“Jessica wanted to stay very true to the sounds that she recorded while shooting, so on my end, there was a lot of sweetening of some of these sounds so that they would become a bit brighter or more powerful. I used library sound effects to enhance some of the actions, which in a documentary like this, has to be done with a lot of care so that nothing stands out too much. We needed to stay very sober and realistic so that nothing felt fake but at the same time we wanted to hear all the sensorial details that could be seen on screen.”


Shadows, by Ria Tobaccowala, is a coming-of-age story set in the middle of a Catholic Latinx family in Brooklyn. 

“I was inspired by the humanity of the film,” says Fulla-Silvestre. “It’s a powerful story of sibling love and the different ways in which spiritual faith evolves for the members of the family. It was inspiring to work on such a music-driven project, where music connects the different vital moments of the family so it was very fun to play with different approaches in mixing the music, whether it was at a party or in the living room of the household.”


Filmmaker Jessica Earnshaw’s Jacinta follows the lives of three generations of women struggling to find stability amid years of dependency. As Jacinta leaves jail, her mother remains behind to complete her own sentence. She then attempts to rebuild her relationship with her teen daughter Caylynn.

“When I watched the rough cut of Jacinta, I was immediately struck by the film’s non-negotiable courage, intimacy and commitment to fierce honesty,” recalls Talmi (pictured). “The amazing filmmaking team of director Jessica Earnshaw, producer Holly Meehl and editor George O’Donnell were able to tell Jacinta's powerful story of generational trauma and addiction without falling into a common trap of exploiting the main characters and subject matter.

“As a film composer, I am drawn to this type of storytelling,” Talmi explains. “It allows for nuance in the music itself, which I welcome as a challenge and methodology. Oftentimes, composers are asked to manipulate too much in a film. The music then becomes quite binary: good vs. bad, happy vs. sad, peaceful vs. angry, etc. But in life, emotions tend to be much more layered and complex. We can oftentimes feel sad, angry, exhausted and slightly hopeful all at the same time. This is what this film was asking of the score: to be authentic, layered, nuanced and respectful of the film’s characters and the audience’s ability to have their own feelings and opinions.

“For Jacinta, Jessica was very adamant from the get go about not wanting the score to become another cliché, guitar-driven addiction score,” he continues. “We got that out of the way early on in the process. We also didn’t want things to sound too synthy/spacey, and an orchestral approach was going to be too big and potentially patronizing for an intimate, understated project such as this. I love working on projects with creative boundaries and directors who clearly know what they want, and, equally so, don't want. I don’t see these as limitations but rather as an invitation to go deeper within a clearly defined set of tools. I feel that oftentimes having no defined context can actually hinder creativity: the freedom to do absolutely anything and everything can sometimes become a trap for ending up doing nothing or little at all. It’s all about commitment.”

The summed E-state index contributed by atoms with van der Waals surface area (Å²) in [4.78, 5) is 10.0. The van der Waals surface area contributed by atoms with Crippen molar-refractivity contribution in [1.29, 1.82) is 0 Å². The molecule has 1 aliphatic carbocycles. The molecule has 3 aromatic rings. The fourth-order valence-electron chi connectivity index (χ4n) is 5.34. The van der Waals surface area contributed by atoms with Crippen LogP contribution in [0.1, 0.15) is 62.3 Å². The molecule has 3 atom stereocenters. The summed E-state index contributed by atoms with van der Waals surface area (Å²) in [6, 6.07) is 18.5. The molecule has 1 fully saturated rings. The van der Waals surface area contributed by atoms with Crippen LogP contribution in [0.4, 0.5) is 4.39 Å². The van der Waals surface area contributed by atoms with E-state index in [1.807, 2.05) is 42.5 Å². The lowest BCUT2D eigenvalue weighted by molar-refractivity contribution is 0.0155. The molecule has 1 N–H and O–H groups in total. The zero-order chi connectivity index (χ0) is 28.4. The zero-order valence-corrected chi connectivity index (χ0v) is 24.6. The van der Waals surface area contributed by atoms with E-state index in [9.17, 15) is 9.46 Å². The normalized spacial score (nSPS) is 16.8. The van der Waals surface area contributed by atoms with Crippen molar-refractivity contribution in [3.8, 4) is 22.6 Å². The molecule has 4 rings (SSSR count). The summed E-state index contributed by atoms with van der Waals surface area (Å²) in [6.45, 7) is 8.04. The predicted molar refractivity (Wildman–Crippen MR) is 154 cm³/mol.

With these parameters in mind, Talmi (pictured, below) set out to create an intimate score that would be unique, authentic, understated and as organic sounding as possible. 

“I took my beautiful vintage Rhodes MKII and ran it through my modular system using such modules as Strymon Magneto, Mutable Instruments Clouds, Make Noise Morphagene and TipTop Audio Z-DSP with the Valhalla card. I also snuck in some electric guitars - don’t tell Jessica - but by the time I was done processing them, they were no longer recognizable. And for added morphed textures, I used my beloved Roland Juno 6 and MFB Dominion 1 synths.”

When it comes to sound design and mixing, Fulla-Silvestre says there are a few aspects she likes to focus on. 

“Finding natural sound motifs to enhance the emotional arc of the stories and finding subtle ways to use ambiences and sound effects to sweeten not only the sensorial experience of a film, but the inner architecture of the characters so that the sound can complement the music in carrying the emotional weight of a film.”

One of her most used tools is the Izotope Post Production Suite. 

“There is a common denominator between Landfall, Ascension and North By Current,” she explains. “They’re all documentaries. This might be a very obvious thing to mention, but the Izotope Advanced Repair set of tools truly becomes your best friend when it comes to saving damaged or challenging audio clips. I would say that finding a healthy balance in the use of these tools while keeping the humanity of the sound is something to always keep in mind when sound editing for documentaries.”